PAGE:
The most difficult of all decades
Nostalgia Editor FOR those of us who weren’t around in the 1940s, it certainly comes across as one of the most difficult of eras.
The decade began with Britain engulfed in the most destructive war in history and ended with the country still mired in austerity - although a brighter future awaited on a distant mid-50s horizon.
Our photograph selection recalls the life and times of the North East during those often dark days.
The early 1940s saw the region’s three major conurbations, Tyneside, Wearside and Teesside feel the full force of Hitler’s Luftwaffe.
German bombs regularly tried to hamper the region’s industrial contribution to the war effort.
Newspaper reports of the time were usually circumspect with air raid details.
The Sunday Sun, for example, would only report that “a North East town” had been bombed. We didn’t want to give too much information to the enemy.
At home, Britons were asked to bathe in no more than five inches of water and exist on subsistence rations, while sons, fathers and husbands were away fighting in locations around the globe. It was a grim time. But with America entering the fray in 1941, the hand of the Allies was strengthened.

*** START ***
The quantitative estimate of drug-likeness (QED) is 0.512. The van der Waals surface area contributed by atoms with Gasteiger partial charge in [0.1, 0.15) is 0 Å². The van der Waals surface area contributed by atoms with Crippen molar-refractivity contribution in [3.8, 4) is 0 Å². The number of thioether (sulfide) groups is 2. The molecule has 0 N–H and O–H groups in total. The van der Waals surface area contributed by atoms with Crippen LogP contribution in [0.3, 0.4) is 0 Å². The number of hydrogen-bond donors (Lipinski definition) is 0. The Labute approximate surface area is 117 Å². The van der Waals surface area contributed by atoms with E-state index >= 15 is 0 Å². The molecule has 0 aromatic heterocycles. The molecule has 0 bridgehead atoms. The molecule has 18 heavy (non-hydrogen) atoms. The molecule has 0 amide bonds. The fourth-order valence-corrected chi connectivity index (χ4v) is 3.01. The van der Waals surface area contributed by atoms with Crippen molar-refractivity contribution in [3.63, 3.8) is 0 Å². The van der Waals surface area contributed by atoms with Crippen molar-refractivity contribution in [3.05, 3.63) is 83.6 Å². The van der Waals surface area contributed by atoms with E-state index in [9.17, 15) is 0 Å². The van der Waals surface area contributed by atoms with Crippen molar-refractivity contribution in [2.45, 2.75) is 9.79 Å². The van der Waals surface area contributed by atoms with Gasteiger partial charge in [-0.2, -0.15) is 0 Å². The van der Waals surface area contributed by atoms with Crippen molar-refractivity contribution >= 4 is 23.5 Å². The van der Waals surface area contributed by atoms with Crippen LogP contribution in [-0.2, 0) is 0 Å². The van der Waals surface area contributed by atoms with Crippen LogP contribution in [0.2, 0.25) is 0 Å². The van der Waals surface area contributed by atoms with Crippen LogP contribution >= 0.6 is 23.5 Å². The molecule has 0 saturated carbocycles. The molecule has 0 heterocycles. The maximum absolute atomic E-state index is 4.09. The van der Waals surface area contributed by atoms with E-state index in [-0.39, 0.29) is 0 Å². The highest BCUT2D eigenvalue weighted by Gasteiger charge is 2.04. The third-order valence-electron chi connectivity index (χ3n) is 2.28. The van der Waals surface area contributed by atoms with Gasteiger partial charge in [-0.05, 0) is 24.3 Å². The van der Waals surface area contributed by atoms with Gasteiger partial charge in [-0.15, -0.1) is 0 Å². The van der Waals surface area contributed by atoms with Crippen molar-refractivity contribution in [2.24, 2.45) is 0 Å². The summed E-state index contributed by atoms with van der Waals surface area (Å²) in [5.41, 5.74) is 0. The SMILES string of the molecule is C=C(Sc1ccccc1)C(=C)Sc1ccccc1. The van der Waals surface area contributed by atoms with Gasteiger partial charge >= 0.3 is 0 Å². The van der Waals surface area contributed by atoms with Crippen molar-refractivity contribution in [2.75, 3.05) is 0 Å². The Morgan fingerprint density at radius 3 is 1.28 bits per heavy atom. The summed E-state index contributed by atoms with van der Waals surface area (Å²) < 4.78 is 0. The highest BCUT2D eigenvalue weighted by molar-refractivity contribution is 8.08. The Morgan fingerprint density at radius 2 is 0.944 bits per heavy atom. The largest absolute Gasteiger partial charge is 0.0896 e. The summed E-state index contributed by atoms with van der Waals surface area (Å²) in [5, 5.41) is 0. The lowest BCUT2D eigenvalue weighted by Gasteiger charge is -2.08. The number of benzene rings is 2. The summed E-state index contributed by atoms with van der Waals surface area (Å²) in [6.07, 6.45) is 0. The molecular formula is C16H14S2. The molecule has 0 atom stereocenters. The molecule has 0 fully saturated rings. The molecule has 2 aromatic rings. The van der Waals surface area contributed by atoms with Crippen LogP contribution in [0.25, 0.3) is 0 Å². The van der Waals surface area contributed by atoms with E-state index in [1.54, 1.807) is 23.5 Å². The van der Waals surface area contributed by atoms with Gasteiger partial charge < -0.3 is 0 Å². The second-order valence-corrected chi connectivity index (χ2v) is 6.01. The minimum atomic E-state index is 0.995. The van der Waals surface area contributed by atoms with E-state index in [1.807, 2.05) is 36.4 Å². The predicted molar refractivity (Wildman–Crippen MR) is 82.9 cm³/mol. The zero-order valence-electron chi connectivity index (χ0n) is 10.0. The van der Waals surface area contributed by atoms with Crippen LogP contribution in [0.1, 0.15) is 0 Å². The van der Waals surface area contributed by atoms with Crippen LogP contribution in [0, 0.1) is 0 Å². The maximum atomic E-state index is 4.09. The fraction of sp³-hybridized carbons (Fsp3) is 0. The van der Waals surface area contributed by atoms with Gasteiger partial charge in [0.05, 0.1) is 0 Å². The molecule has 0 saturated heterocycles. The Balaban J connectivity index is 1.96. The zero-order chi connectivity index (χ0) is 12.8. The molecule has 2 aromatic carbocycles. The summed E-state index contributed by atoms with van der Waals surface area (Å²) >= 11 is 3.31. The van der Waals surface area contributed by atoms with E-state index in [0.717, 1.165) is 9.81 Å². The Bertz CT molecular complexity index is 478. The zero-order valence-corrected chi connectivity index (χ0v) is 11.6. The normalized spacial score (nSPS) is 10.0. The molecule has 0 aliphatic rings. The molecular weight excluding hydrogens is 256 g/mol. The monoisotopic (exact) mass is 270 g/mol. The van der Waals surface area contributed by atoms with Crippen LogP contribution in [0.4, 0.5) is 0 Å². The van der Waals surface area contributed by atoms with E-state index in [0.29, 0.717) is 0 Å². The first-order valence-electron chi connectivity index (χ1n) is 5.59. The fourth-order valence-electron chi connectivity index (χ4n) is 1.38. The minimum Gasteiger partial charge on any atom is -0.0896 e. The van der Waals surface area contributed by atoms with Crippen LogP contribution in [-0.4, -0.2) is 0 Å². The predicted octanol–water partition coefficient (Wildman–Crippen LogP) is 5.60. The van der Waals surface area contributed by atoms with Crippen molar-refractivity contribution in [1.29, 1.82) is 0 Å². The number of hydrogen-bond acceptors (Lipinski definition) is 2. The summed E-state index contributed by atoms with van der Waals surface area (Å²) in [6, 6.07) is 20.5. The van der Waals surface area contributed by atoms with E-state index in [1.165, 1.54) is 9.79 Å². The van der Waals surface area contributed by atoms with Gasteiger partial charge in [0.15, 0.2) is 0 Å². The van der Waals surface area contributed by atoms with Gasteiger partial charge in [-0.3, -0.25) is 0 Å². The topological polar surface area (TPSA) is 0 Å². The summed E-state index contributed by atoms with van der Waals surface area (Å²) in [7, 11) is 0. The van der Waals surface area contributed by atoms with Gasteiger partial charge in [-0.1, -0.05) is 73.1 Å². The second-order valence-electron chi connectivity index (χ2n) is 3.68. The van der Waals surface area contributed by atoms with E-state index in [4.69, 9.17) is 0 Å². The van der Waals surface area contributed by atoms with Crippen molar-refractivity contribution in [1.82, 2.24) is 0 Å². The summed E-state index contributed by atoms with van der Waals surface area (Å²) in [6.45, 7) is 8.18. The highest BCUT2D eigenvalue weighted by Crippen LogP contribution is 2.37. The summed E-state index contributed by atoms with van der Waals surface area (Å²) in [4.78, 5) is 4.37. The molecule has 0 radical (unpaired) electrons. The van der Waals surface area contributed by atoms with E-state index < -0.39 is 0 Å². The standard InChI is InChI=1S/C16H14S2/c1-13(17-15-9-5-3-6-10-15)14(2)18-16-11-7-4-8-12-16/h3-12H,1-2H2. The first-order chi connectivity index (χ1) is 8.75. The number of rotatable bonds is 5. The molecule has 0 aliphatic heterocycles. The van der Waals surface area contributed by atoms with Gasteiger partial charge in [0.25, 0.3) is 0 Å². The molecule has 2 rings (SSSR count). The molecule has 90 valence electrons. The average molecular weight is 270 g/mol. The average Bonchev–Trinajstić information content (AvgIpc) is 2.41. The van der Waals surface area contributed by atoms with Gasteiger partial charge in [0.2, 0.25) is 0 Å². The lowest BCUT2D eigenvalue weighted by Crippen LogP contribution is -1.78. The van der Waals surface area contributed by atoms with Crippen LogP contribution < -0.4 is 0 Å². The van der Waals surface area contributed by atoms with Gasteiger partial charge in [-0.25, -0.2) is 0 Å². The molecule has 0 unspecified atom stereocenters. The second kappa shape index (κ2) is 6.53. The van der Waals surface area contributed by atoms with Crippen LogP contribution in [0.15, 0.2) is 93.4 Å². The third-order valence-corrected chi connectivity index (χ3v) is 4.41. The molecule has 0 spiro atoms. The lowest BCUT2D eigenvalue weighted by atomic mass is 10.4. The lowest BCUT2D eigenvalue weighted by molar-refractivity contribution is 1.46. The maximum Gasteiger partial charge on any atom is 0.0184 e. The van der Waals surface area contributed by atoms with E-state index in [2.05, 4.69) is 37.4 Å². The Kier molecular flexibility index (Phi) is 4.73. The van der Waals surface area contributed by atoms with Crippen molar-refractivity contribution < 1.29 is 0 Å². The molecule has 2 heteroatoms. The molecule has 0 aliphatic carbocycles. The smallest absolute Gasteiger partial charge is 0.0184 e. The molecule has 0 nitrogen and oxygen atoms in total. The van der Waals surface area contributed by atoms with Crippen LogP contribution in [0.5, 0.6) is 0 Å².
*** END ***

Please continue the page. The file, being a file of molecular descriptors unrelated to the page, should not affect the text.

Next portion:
1943 saw the RAF’s audacious “Dambusters” squadron score a major victory and, in 1944, the tide slowly began to turn.
The momentous D-Day landings were the beginning of the Allies’ final encirclement of Hitler’s forces.
The enemy remained dangerous, however. As new V1 and V2 rockets began to pound London towards the end of the war, the North East, as least, was out of range of these new weapons.
With the Newcastle Home Guard being stood down in December 1944, it seemed VE Day celebrations and ‘Victory Tea’ in Newcastle, May 12, 1945 that danger on the home front was subsiding.
In 1945 the war was won, but the peace would also bring its own challenges, with rationing and austerity lasting well into the 1950s.
Britain would no longer be a major global power, with the opposing mighty superpowers, the USA and USSR, descending into a new ‘cold war’.
Meanwhile, at home, Clement Attlee’s new Labour government introduced the NHS and ‘welfare state’ which did much to improve the day-to-day life of many Britons.
Folk in the North East flocked to the cinema, football matches and the seaside (in summer anyway) as everyone tried to forget about the war.
As the end of the 1940s approached, absolute poverty had almost disappeared from Britain, and unemployment was very low.
Things were slowly on the mend. The 1950s would be a much brighter age.
Bombed Queen Alexandra Road, North Shields, 1943
South Shields children set for evacuation to the countryside, 1941